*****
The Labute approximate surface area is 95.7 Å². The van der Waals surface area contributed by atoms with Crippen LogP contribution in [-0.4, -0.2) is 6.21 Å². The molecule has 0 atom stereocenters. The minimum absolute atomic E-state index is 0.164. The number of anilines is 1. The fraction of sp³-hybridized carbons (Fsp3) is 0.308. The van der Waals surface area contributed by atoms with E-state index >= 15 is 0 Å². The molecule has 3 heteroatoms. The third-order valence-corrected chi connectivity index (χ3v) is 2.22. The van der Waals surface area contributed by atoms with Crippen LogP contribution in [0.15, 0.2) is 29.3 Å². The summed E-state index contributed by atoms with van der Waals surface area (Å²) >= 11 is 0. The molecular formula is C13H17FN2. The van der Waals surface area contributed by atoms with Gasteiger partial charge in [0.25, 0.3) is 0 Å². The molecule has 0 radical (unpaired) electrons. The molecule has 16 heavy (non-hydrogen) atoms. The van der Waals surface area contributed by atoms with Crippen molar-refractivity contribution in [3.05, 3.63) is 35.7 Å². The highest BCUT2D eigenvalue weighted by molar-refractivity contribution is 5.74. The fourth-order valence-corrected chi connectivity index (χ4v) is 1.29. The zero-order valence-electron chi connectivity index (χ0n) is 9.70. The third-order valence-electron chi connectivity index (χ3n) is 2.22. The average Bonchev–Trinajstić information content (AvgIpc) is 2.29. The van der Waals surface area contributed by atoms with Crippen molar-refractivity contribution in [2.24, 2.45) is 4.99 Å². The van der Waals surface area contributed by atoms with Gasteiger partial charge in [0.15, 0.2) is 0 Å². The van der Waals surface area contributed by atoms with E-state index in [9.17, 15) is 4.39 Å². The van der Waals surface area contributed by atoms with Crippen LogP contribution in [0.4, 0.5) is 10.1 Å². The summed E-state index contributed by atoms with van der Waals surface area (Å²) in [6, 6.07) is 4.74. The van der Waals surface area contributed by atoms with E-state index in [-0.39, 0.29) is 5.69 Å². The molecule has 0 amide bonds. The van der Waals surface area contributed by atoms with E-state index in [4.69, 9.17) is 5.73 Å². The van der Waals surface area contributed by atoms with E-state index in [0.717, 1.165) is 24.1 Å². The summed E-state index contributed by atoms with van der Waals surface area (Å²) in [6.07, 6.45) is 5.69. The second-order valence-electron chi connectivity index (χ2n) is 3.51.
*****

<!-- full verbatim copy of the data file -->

The Labute approximate surface area is 95.7 Å². The van der Waals surface area contributed by atoms with Crippen LogP contribution in [-0.4, -0.2) is 6.21 Å². The molecule has 0 atom stereocenters. The minimum absolute atomic E-state index is 0.164. The number of anilines is 1. The fraction of sp³-hybridized carbons (Fsp3) is 0.308. The van der Waals surface area contributed by atoms with E-state index >= 15 is 0 Å². The molecule has 3 heteroatoms. The third-order valence-corrected chi connectivity index (χ3v) is 2.22. The van der Waals surface area contributed by atoms with Crippen LogP contribution in [0.15, 0.2) is 29.3 Å². The summed E-state index contributed by atoms with van der Waals surface area (Å²) >= 11 is 0. The molecular formula is C13H17FN2. The van der Waals surface area contributed by atoms with Gasteiger partial charge in [0.25, 0.3) is 0 Å². The molecule has 0 radical (unpaired) electrons. The molecule has 16 heavy (non-hydrogen) atoms. The van der Waals surface area contributed by atoms with Crippen molar-refractivity contribution in [3.05, 3.63) is 35.7 Å². The highest BCUT2D eigenvalue weighted by molar-refractivity contribution is 5.74. The fourth-order valence-corrected chi connectivity index (χ4v) is 1.29. The zero-order valence-electron chi connectivity index (χ0n) is 9.70. The third-order valence-electron chi connectivity index (χ3n) is 2.22. The average Bonchev–Trinajstić information content (AvgIpc) is 2.29. The van der Waals surface area contributed by atoms with Crippen molar-refractivity contribution in [2.24, 2.45) is 4.99 Å². The van der Waals surface area contributed by atoms with Gasteiger partial charge in [0.15, 0.2) is 0 Å². The van der Waals surface area contributed by atoms with E-state index in [9.17, 15) is 4.39 Å². The van der Waals surface area contributed by atoms with Crippen LogP contribution in [0.4, 0.5) is 10.1 Å². The summed E-state index contributed by atoms with van der Waals surface area (Å²) in [6, 6.07) is 4.74. The van der Waals surface area contributed by atoms with E-state index in [-0.39, 0.29) is 5.69 Å². The molecule has 0 amide bonds. The van der Waals surface area contributed by atoms with E-state index in [4.69, 9.17) is 5.73 Å². The van der Waals surface area contributed by atoms with E-state index in [0.717, 1.165) is 24.1 Å². The summed E-state index contributed by atoms with van der Waals surface area (Å²) in [6.07, 6.45) is 5.69. The second-order valence-electron chi connectivity index (χ2n) is 3.51.